David Leary: [00:02:56] Yeah. And you don't have to. And hopefully that QR code you scanned is like legit. It takes you to a proper site. Yeah, but you've really eliminated walking back and forth, memorizing things, you know?
Blake Oliver: [00:03:09] So this goes to accounting practice management software. Any developers listening? Figure out how to make it so that clients can upload documents via a link in text so they don't have to download an app. It just takes them to a mobile optimized website where they can then respond to questions. They can upload documents, let clients text with their accountant, and if they want to download the app, then you could bring that experience into the app via the link, right? But don't force them to do it. It just creates friction.
David Leary: [00:03:41] So yeah, because yeah, it adds eight steps for you to pay. All you want to do is pay for the parking. Yeah. And not have all those other steps.
Blake Oliver: [00:03:49] And just like a client, all they want to do is upload their W-2. They don't need to download an app and create an account to do that securely.
David Leary: [00:03:56] It's actually funny. I have a I want to I don't want to deep dive or go down app news, but CPA charge, they had an announcement this week that they're they're now adding the ability to invoice directly through the through their app to send the clients and the client can pay it right But up to this point, I've had this experience with three different firms, with CPA Charge, you know, the CPA charge Webb to pay. They have a place for you to pay, right? It's basically an empty screen and it Fields says Enter invoice number. So then I got to go find the invoice and get the invoice number. Then it's like, enter your customer number. Then I got to go find a different email number by customer number. Then I got to type in the amount. Yeah. And to, to create. And I couldn't believe like I was just shocked people put and CPA charge that's the experience. But now CPA apparently this week launched some new features to eliminate that friction. If you ask me, it ties back to what you're saying.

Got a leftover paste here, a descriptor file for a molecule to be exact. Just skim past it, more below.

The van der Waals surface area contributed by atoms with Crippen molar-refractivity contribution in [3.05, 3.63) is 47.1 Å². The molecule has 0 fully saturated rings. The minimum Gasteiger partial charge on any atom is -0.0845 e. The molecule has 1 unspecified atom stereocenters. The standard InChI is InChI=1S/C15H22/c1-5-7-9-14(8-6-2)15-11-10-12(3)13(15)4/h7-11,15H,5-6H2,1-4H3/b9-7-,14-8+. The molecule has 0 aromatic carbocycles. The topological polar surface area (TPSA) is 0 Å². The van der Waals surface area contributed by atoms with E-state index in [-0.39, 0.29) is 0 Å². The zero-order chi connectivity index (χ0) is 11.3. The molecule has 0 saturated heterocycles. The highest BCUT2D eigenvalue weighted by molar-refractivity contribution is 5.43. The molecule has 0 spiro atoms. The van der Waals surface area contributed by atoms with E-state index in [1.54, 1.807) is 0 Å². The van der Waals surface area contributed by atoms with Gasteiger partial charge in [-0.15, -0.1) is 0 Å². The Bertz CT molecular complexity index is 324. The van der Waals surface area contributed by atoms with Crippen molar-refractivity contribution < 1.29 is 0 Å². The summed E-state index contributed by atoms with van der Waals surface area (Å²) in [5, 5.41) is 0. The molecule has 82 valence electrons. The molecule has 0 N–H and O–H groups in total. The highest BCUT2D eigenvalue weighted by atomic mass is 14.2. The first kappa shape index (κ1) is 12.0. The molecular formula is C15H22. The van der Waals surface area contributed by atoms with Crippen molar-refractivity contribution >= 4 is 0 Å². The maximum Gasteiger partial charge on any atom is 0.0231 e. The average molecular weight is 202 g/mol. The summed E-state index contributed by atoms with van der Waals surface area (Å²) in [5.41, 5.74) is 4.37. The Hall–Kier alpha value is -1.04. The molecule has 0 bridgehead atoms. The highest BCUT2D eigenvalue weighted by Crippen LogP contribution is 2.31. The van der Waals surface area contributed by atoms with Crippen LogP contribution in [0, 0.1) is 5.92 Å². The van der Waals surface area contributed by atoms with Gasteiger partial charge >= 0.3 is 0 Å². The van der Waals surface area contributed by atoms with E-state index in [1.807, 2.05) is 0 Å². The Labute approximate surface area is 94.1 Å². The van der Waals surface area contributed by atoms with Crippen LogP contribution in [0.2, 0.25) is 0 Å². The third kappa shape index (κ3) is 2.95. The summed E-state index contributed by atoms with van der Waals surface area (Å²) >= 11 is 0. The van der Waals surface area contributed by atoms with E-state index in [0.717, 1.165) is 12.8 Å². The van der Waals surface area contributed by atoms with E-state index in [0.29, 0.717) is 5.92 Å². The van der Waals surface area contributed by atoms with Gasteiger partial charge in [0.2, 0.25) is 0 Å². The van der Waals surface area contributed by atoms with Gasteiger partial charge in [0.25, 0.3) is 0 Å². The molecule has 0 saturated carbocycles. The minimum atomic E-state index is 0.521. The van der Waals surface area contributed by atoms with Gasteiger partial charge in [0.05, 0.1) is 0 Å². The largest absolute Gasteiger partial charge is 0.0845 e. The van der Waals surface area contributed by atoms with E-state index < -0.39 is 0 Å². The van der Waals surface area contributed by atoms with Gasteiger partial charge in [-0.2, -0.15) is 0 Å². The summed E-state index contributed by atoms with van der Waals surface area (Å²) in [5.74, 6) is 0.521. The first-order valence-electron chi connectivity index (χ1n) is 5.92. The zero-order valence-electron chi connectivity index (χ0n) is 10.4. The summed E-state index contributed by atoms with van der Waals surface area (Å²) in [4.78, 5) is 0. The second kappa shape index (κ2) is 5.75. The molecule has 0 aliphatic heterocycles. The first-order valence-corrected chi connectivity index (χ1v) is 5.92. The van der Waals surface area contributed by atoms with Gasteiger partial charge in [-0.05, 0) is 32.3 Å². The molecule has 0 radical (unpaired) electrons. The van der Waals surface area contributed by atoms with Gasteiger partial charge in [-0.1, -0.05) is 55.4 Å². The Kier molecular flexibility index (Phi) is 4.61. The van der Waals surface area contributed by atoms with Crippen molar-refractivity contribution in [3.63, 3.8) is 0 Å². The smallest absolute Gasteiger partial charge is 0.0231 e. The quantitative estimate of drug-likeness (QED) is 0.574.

Blake Oliver: [00:04:43] Every paper invoice, every digital invoice should have a QR code on it and a link in case somebody can click it, but a QR code and you just scan the QR code and it takes you to the page where you can enter your payment information and pay and it all syncs back to the invoice. Like, why is that so hard?
David Leary: [00:04:58] I always imagined I'd want to give people a pay page, pay your invoice and there's like 20 buttons. There's like a PayPal button and Amazon button, Apple Pay button, like 50 ways to pay like, like I don't care. Just pay me. Yeah, here's, here's all the buttons you could raise. You could pay me.
Blake Oliver: [00:05:13] So we're done ranting about products. Let's talk about the news. Right. We got so much to cover today. My top story is how Trump defrauded banks. According to the judgment by the judge in the case of New York versus Trump. And I've been digging into it. I'm eager to talk about that. I also have a story about the top cities to be an accountant. The top.
David Leary: [00:05:37] Cities can't wait.